Friday, 12 September 2014

Kit's Law

Author: Donna Morrissey
Genre: Historical Fiction, Canadian
Type: Paperback
Source: Local Public Library
Pages: 408
Publisher: Penguin Canada
First Published: 1999
First Line: "The walls inside the church in Haire's Hollow were sparkling clean up to the point where the A-shaped ceiling began.'

Book Description from GoodReadsIt is the Fifties in an isolated outport in Newfoundland. Nothing penetrates this antiquated existence, as television, telephones, cars, even roads, elude the villagers and the only visitors are fog-bound fishermen. Here, outside of Haire’s Hollow, lives 14-year old Kit Pitman with her mentally handicapped mother Josie — both women cared for and protected by the indomitable Lizzie, Kit’s grandmother. The three live a life of some hardship, but much love, punctuated by the change of seasons in the isolated gully where they live.

Then a tragic change in their circumstances brings back an old threat — that Josie be sent to an institution and Kit to an orphanage. Advancing this argument is the Reverend Ropson, who from the pulpit decries Josie as the “Gully Tramp.” Defending the women is Doc Hodgson, who brought Kit into the world and knows the secrets of her birth. An uneasy truce is forged, with the Reverend’s son Sid acting as spy and woodcutter, while village women supply food and gossip. Josie delights in Sid’s visits, and Kit grows to love him.

There is another menace in Haire’s Hollow — the notorious rapist and killer known as Shine. When Shine attacks Kit in a drunken rage, it sets off a chain of events that leads to further violence and a terrible revelation. Kit and Sid must decide which laws of God and man apply in their despairing world and how much misery they can bear.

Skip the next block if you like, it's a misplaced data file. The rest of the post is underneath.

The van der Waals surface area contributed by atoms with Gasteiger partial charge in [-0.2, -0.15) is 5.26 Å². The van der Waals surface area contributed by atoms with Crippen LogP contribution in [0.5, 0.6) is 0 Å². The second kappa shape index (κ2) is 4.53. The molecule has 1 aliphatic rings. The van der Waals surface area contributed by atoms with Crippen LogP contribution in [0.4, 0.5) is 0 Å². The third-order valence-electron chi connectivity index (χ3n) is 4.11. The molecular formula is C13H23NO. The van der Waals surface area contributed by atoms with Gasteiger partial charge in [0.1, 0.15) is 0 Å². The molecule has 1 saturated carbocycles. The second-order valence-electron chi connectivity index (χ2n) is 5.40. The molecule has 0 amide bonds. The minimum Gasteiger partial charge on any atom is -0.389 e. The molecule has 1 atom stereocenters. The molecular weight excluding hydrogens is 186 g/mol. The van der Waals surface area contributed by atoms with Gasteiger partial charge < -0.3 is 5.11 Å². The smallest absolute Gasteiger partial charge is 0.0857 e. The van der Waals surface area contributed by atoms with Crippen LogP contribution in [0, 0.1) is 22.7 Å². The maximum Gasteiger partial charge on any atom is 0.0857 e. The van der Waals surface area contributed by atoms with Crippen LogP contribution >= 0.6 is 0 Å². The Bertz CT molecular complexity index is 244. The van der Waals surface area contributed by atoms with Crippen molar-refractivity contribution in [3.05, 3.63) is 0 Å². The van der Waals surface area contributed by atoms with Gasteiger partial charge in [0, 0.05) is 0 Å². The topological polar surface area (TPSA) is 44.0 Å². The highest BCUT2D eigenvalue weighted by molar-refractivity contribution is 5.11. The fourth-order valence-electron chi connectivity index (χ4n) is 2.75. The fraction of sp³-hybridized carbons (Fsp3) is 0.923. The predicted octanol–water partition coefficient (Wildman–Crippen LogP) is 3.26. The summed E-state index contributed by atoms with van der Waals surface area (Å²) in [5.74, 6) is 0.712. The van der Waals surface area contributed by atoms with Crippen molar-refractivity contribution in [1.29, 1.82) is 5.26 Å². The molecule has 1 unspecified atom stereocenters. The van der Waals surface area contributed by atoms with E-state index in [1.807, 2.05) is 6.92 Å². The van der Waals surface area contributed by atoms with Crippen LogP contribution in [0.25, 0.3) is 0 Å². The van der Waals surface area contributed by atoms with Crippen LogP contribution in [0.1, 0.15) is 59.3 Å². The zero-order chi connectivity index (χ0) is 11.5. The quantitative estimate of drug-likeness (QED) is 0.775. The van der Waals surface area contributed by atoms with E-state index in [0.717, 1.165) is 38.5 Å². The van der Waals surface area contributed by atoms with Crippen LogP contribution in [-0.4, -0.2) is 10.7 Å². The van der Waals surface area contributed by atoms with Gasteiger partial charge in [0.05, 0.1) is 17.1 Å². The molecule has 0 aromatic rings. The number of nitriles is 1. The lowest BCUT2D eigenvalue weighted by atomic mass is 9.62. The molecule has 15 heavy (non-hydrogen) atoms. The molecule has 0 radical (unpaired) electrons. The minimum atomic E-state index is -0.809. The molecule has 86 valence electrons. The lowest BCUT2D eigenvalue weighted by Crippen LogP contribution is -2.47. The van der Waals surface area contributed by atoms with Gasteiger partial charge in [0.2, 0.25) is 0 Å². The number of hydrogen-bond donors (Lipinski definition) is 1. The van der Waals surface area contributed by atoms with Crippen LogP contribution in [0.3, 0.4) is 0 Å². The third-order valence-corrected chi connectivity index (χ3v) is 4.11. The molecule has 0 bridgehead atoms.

Kit’s Law is a stunning debut written with the stark rawness of character and landscape of the Rock itself. It evokes the lyrical gifts of E. Annie Proulx, the emotional power of Wally Lamb, and the compelling storytelling of Ann-Marie MacDonald. At its centre is the innocence and determination of Kit herself, a young woman who experiences extremes of pain on the way to redemption. As she says: “It is better to sense nothing at all, to move through the world and glimpse it from a distance, then to split God’s gift in half and live in its underside, with no rays of light dispersing the darkness.”

My Review:  The fact that this book is set in a remote Newfoundland village in the 1950's caught my attention since I'm always on the lookout for new (or at least 'new to me') Canadian authors.  I found Morrissey's writing to be very engaging and lyrical as she vividly describes Newfoundland and its culture, unique dialect and small coastal town feel.

But it was an interesting premise regarding Kit's living situation and that kept me reading.  Kit, Josie and Grandma Lizzie's characters were well thought out and felt very believable.  So believable that there were a few times when I got frustrated with what Kit had to deal with on a daily basis with her mom, Josie.  It was a lot to bear for a teen and I could feel her frustration as well as her strong devotion to her family.

There are a fair number of secondary characters as we see what life is like in the small coastal village of Haire's Hollow.  I only wish the reader got to learn more about these unique characters - some of which, if I'm being honest, were just a tad too clichéd for my tastes.  It would have been great if the 'bad guy' had some redeeming quality or have a look into why the resident 'mean girl' is so mean (she reminded me a lot of the spoiled Nelly Oleson from Little House on the Prairie fame, an image I couldn't shake throughout the book).

There was one scene that had me nail biting/on the edge of my seat but unfortunately I saw the major plot twist from a mile away.  Even after I figured it out I was hoping for a red herring but that unfortunately never happened.  It was still a solid read but I would have loved to have had just one more twist.  After the plot twist was revealed the book felt a little jumbled and out of sorts with the ending being the weakest part of the book.

Overall, this was an enjoyable read with a wonderfully eastern Canadian feel to it.  The characters and location added a truly unique spin to the book.  I look forward to reading more from this author.

My Rating: 3.5/5 stars

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